So I think that’s a component, but also admitting to yourself what’s really going on—and something me and some friends recently start doing was we share all of our personal finances with each other. Completely open book, and it was terrifying.

Zephan: So accountability.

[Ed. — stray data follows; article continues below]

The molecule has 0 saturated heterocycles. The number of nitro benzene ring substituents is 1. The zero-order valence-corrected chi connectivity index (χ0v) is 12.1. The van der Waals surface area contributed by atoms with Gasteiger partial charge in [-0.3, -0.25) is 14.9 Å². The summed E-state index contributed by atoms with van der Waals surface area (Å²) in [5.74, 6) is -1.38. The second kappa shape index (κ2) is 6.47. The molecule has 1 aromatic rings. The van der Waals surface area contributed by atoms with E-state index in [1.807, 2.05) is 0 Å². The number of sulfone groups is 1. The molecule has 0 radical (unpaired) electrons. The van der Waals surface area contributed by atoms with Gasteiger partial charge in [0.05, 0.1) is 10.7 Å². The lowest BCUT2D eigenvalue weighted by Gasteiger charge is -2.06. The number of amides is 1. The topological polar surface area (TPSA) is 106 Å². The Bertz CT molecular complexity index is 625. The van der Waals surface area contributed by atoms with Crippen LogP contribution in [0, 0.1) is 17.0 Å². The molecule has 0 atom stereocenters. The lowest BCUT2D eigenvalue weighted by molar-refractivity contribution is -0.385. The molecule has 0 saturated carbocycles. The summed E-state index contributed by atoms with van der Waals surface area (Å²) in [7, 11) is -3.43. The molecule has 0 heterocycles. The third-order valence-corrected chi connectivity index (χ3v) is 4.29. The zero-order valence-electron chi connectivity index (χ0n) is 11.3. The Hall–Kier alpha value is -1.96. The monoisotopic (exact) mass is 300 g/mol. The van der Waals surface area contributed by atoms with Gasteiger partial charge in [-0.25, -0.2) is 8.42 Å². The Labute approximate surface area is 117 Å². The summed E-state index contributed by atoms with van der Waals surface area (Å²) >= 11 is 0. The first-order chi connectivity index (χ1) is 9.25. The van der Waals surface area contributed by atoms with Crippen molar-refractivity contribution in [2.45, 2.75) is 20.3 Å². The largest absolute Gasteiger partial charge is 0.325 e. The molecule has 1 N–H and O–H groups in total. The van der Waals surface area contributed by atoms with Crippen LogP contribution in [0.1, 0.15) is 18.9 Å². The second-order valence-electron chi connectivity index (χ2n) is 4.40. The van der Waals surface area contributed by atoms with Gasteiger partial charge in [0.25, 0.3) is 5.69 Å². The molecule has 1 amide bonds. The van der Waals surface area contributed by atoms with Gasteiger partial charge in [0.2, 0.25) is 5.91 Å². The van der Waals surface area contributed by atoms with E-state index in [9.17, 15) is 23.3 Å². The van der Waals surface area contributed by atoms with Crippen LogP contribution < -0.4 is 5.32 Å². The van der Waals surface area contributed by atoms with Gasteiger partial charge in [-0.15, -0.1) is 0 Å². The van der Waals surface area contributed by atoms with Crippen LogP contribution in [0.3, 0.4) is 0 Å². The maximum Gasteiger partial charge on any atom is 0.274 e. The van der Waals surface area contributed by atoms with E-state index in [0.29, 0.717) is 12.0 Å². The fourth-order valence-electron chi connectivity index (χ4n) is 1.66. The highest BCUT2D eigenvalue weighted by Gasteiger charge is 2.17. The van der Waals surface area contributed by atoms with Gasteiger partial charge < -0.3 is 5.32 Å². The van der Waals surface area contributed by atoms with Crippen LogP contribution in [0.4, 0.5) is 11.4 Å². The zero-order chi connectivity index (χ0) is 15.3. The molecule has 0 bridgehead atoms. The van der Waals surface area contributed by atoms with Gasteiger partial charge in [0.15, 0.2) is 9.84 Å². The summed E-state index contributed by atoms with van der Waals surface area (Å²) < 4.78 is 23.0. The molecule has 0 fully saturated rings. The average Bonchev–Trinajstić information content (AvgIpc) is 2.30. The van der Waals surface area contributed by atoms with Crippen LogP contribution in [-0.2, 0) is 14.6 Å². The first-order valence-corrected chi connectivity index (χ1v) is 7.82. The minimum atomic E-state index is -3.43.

Eric: Yeah. And people were totally willing to help too. So, yeah, I think it’s really powerful to share your finances with a trust group of friends, because they can help you, you can help each other, and usually…maybe one person’s having a really hard time and the other people have been there, or could help, or didn’t know that you needed help. Like, they’re like “You do websites and you’re hurting for money. I had a friend ask me yesterday that needed somebody to do a website and I had no idea that you—I thought you were doing fine.” So I think—with really successful people, I’ve noticed there’s not this mentality of trying to pretend to be more successful that you are. And there’s more like being realistic enables you to be really successful. You have to admit that you only have three hundred dollars to end up with more.